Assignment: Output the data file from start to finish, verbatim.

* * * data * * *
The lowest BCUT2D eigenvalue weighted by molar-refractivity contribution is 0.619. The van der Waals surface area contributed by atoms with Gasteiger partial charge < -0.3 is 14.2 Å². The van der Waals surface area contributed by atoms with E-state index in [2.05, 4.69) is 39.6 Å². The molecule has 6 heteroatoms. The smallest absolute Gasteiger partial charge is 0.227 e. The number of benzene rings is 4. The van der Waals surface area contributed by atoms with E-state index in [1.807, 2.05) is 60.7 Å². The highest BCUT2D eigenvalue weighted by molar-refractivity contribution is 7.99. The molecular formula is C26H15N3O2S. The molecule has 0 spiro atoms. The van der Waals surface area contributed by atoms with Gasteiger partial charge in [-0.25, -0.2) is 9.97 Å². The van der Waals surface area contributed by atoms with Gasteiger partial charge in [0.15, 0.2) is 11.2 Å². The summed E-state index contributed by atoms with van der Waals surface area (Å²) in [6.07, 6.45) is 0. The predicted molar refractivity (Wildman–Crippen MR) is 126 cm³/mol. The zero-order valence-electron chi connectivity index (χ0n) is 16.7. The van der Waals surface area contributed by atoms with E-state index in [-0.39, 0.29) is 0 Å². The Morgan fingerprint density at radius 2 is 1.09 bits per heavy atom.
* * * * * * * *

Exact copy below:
The lowest BCUT2D eigenvalue weighted by molar-refractivity contribution is 0.619. The van der Waals surface area contributed by atoms with Gasteiger partial charge < -0.3 is 14.2 Å². The van der Waals surface area contributed by atoms with E-state index in [2.05, 4.69) is 39.6 Å². The molecule has 6 heteroatoms. The smallest absolute Gasteiger partial charge is 0.227 e. The number of benzene rings is 4. The van der Waals surface area contributed by atoms with E-state index in [1.807, 2.05) is 60.7 Å². The highest BCUT2D eigenvalue weighted by molar-refractivity contribution is 7.99. The molecular formula is C26H15N3O2S. The molecule has 0 spiro atoms. The van der Waals surface area contributed by atoms with Gasteiger partial charge in [-0.25, -0.2) is 9.97 Å². The van der Waals surface area contributed by atoms with Gasteiger partial charge in [0.15, 0.2) is 11.2 Å². The summed E-state index contributed by atoms with van der Waals surface area (Å²) in [6.07, 6.45) is 0. The predicted molar refractivity (Wildman–Crippen MR) is 126 cm³/mol. The zero-order valence-electron chi connectivity index (χ0n) is 16.7. The van der Waals surface area contributed by atoms with E-state index in [-0.39, 0.29) is 0 Å². The Morgan fingerprint density at radius 2 is 1.09 bits per heavy atom.